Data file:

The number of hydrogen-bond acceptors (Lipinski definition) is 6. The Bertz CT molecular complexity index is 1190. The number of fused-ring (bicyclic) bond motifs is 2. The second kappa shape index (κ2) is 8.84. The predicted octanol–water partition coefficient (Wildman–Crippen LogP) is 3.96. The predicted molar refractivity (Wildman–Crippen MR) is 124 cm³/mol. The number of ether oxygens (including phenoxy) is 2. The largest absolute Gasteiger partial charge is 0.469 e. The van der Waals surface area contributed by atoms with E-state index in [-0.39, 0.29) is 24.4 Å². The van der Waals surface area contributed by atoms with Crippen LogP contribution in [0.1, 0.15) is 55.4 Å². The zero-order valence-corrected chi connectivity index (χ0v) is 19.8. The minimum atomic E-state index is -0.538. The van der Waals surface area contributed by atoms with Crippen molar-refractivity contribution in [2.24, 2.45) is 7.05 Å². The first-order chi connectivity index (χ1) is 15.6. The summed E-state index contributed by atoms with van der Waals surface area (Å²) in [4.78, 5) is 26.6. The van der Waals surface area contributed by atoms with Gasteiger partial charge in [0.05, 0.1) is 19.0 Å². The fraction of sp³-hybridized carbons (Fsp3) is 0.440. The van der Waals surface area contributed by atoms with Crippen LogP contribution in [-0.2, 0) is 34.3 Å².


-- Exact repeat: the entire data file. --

The number of hydrogen-bond acceptors (Lipinski definition) is 6. The Bertz CT molecular complexity index is 1190. The number of fused-ring (bicyclic) bond motifs is 2. The second kappa shape index (κ2) is 8.84. The predicted octanol–water partition coefficient (Wildman–Crippen LogP) is 3.96. The predicted molar refractivity (Wildman–Crippen MR) is 124 cm³/mol. The number of ether oxygens (including phenoxy) is 2. The largest absolute Gasteiger partial charge is 0.469 e. The van der Waals surface area contributed by atoms with E-state index in [-0.39, 0.29) is 24.4 Å². The van der Waals surface area contributed by atoms with Crippen LogP contribution in [0.1, 0.15) is 55.4 Å². The zero-order valence-corrected chi connectivity index (χ0v) is 19.8. The minimum atomic E-state index is -0.538. The van der Waals surface area contributed by atoms with Crippen molar-refractivity contribution in [2.24, 2.45) is 7.05 Å². The first-order chi connectivity index (χ1) is 15.6. The summed E-state index contributed by atoms with van der Waals surface area (Å²) in [4.78, 5) is 26.6. The van der Waals surface area contributed by atoms with Gasteiger partial charge in [0.05, 0.1) is 19.0 Å². The fraction of sp³-hybridized carbons (Fsp3) is 0.440. The van der Waals surface area contributed by atoms with Crippen LogP contribution in [-0.2, 0) is 34.3 Å².